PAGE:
- Pan wider: Place certain elements further to the left or right, and only keep elements in the center that need to be there (for example, the lead vocal, the bass and the kick). If you have any tracks in the mix that were recorded in stereo, pan them hard left and right.
- Apply different EQ settings between the left and the right: This can help pull apart similar sounding electric guitar tracks. For example, boost the left guitar track a bit in one area, and apply the reverse of that EQ adjustment on the right guitar track, and then adjust the gain levels to balance them.
- Use stereo delay or reverb: Applying stereo delay or reverb on selected elements will widen them up relative to the rest of the mix.
Other Mid/Side processing options
I touched upon Mid/Side EQ above when I mentioned Stereo Shuffling, above. Mid/Side EQ allows you to equalize the Mid channel separately from the Side channel. Whenever you use Mid/Side EQ, you are adjusting the ratio of the Sum and Difference information in your mix, in the area you are changing. For example, boosting the upper midrange in the Mid Channel can help clarify the vocal region increasing the sum information relative to the difference information in that range. This reduces the stereo width in that range as well, which may noticeable depending on the mix.
When you change the ratio of Sum and Difference information in different frequency ranges with Mid/Side EQ, you can inadvertently create audible changes in width over the scale and it often won’t sound musical. To avoid this, I recommend using small (0.25 to 1.5dB) broad EQ changes (wide bandwidth, low filter slope).
Many EQ’s change the phase of the signal you are adjusting. This is important because with Mid/Side EQ if you alter the phase of the Mid channel differently from the Side channel, you will impact the integrity of the original stereo image. This is less critical for multi-track mixes, but can be a real concern for stereo and binaural recordings. To minimize problems caused by phase changes, I again recommend using very small and broad EQ adjustments. Using a Linear Phase EQ is also a great option because it will not shift the phase.
Mid/Side Compression and Limiting
This is my least favorite form of Mid/Side processing because now we are getting into an area where it is possible to do a great deal of damage to your mix. When you compress the Mid or the Side channel you are changing the ratio of Sum and Difference information, but it is dependent upon how you configured the compressor or limiter. For example, if you use a fast compressor to compress the Mid channel, and key the compressor off the kick, you can set the compressor to widen the mix with every kick hit which can be an interesting and musical effect.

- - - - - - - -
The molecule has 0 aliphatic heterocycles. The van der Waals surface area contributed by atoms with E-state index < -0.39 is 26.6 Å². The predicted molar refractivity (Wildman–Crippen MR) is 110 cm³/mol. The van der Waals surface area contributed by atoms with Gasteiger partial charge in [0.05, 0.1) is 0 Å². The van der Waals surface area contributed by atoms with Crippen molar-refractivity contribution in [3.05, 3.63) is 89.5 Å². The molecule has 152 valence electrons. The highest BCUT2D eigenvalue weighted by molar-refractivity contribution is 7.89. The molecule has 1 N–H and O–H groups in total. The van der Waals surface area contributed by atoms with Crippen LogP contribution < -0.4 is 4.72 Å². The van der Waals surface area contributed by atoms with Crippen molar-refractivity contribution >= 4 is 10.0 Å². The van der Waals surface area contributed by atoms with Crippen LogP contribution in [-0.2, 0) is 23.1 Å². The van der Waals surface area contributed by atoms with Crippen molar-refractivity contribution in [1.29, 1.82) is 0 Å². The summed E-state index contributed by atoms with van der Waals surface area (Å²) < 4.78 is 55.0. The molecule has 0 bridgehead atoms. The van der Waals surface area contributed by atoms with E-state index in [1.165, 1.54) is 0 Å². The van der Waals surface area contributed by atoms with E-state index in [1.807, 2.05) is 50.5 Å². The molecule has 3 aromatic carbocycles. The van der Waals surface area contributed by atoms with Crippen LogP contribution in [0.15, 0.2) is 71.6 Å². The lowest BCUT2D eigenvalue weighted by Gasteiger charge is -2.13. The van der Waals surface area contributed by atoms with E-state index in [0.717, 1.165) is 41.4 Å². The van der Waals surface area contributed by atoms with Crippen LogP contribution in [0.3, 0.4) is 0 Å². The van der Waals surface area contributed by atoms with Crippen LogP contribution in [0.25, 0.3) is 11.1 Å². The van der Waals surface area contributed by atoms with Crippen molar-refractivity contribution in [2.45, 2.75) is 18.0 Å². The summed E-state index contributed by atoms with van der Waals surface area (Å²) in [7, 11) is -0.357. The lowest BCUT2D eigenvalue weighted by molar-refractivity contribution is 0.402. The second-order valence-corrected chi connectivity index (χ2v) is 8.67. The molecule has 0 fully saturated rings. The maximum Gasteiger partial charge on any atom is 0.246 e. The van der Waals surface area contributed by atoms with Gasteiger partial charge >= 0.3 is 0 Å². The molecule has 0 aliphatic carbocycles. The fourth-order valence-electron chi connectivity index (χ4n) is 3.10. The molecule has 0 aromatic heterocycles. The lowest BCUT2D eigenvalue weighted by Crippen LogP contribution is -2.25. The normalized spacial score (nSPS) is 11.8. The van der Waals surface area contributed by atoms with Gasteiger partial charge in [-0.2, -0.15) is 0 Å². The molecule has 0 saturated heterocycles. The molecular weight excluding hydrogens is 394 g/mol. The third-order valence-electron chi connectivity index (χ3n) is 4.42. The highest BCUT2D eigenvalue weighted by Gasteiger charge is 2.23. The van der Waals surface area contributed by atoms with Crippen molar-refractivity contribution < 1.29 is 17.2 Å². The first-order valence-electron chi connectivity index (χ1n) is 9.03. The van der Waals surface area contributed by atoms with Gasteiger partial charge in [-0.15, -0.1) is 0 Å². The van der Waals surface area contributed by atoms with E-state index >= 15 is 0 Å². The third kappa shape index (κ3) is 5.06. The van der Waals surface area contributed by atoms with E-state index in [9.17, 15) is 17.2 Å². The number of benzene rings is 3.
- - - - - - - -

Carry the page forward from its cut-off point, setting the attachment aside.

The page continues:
If Mid/Side compression is used without care, it can easily destroy your mix because you may accidentally create a narrower mix by compressing too much of the Side channel too often, or you may be reducing impact and punch by compressing the mid channel too much or too often. Worse still, there is little that a mastering engineer can do to fix this issue after it has happened.
Rather than using this effect on a whole mix, I recommend using it on select elements in your mix. For example, apply it to a synth pad, and then key the Mid/Side compressor off the kick so that you’re widening the pad with every kick. This allows you to only impact the width of the synth pad while preserving the rest of the mix (including the kick) so that you can preserve impact.
Again, this effect will do a lot of damage on a mix, so it is best used inside a mix on select elements, you can use a gate to flip between mono and stereo for creative effect. It is well worth playing with this effect. As with Mid/Side compression, consider keying the gate off of a rhythmic element while using the gate on something else in the mix.
Mid/Side Reverb, Delay, Distortion and other effects processing
The stereo image of a mix is completely dependent upon the individual mid and side components remaining "connected". If you apply a process that *breaks* that connection, you will compromise the stereo image. It may not be obvious at first, but you may notice that the panning is no longer as precise or as wide as it was in your original mix.
Reverb, Delay, Distortion and other effects dramatically alter sound by distorting it, changing its timing and tone, and even adding sound. Using these effects only on the Mid or Side can be beneficial as a creative effect, but they are risky. I recommend using them in the mix rather than at the end of a mix. The last thing you want is to completely destroy the stereo image you built so carefully during the mix stage.
Mid/Side processing can be an effective tool to improve your mix, but it is also capable of damaging your mix. I recommend using Mid/Side processing as a last resort “mix rescue” tool when you have no other option, or as a creative tool within your mix on selected elements.